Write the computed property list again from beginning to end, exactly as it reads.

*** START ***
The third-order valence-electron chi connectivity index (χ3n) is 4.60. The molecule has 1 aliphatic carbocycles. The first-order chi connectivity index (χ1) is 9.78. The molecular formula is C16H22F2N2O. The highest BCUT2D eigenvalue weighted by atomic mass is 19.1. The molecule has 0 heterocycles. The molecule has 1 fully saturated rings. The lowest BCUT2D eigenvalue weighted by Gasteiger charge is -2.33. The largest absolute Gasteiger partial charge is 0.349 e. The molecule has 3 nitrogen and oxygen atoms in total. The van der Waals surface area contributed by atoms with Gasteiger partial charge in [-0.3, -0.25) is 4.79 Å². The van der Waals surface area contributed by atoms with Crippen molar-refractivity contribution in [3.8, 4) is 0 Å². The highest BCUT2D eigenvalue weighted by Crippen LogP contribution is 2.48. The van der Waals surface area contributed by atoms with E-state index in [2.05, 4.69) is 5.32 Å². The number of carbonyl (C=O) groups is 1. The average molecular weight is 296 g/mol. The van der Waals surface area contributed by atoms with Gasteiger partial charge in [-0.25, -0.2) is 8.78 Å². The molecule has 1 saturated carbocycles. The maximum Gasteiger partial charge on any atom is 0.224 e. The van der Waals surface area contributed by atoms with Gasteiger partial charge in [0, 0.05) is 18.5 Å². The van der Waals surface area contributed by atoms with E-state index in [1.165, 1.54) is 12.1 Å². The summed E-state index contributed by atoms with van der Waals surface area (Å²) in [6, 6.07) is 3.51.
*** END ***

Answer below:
The third-order valence-electron chi connectivity index (χ3n) is 4.60. The molecule has 1 aliphatic carbocycles. The first-order chi connectivity index (χ1) is 9.78. The molecular formula is C16H22F2N2O. The highest BCUT2D eigenvalue weighted by atomic mass is 19.1. The molecule has 0 heterocycles. The molecule has 1 fully saturated rings. The lowest BCUT2D eigenvalue weighted by Gasteiger charge is -2.33. The largest absolute Gasteiger partial charge is 0.349 e. The molecule has 3 nitrogen and oxygen atoms in total. The van der Waals surface area contributed by atoms with Gasteiger partial charge in [-0.3, -0.25) is 4.79 Å². The van der Waals surface area contributed by atoms with Crippen molar-refractivity contribution in [3.8, 4) is 0 Å². The highest BCUT2D eigenvalue weighted by Crippen LogP contribution is 2.48. The van der Waals surface area contributed by atoms with E-state index in [2.05, 4.69) is 5.32 Å². The number of carbonyl (C=O) groups is 1. The average molecular weight is 296 g/mol. The van der Waals surface area contributed by atoms with Gasteiger partial charge in [-0.25, -0.2) is 8.78 Å². The molecule has 1 saturated carbocycles. The maximum Gasteiger partial charge on any atom is 0.224 e. The van der Waals surface area contributed by atoms with Gasteiger partial charge in [0, 0.05) is 18.5 Å². The van der Waals surface area contributed by atoms with E-state index in [1.165, 1.54) is 12.1 Å². The summed E-state index contributed by atoms with van der Waals surface area (Å²) in [6, 6.07) is 3.51.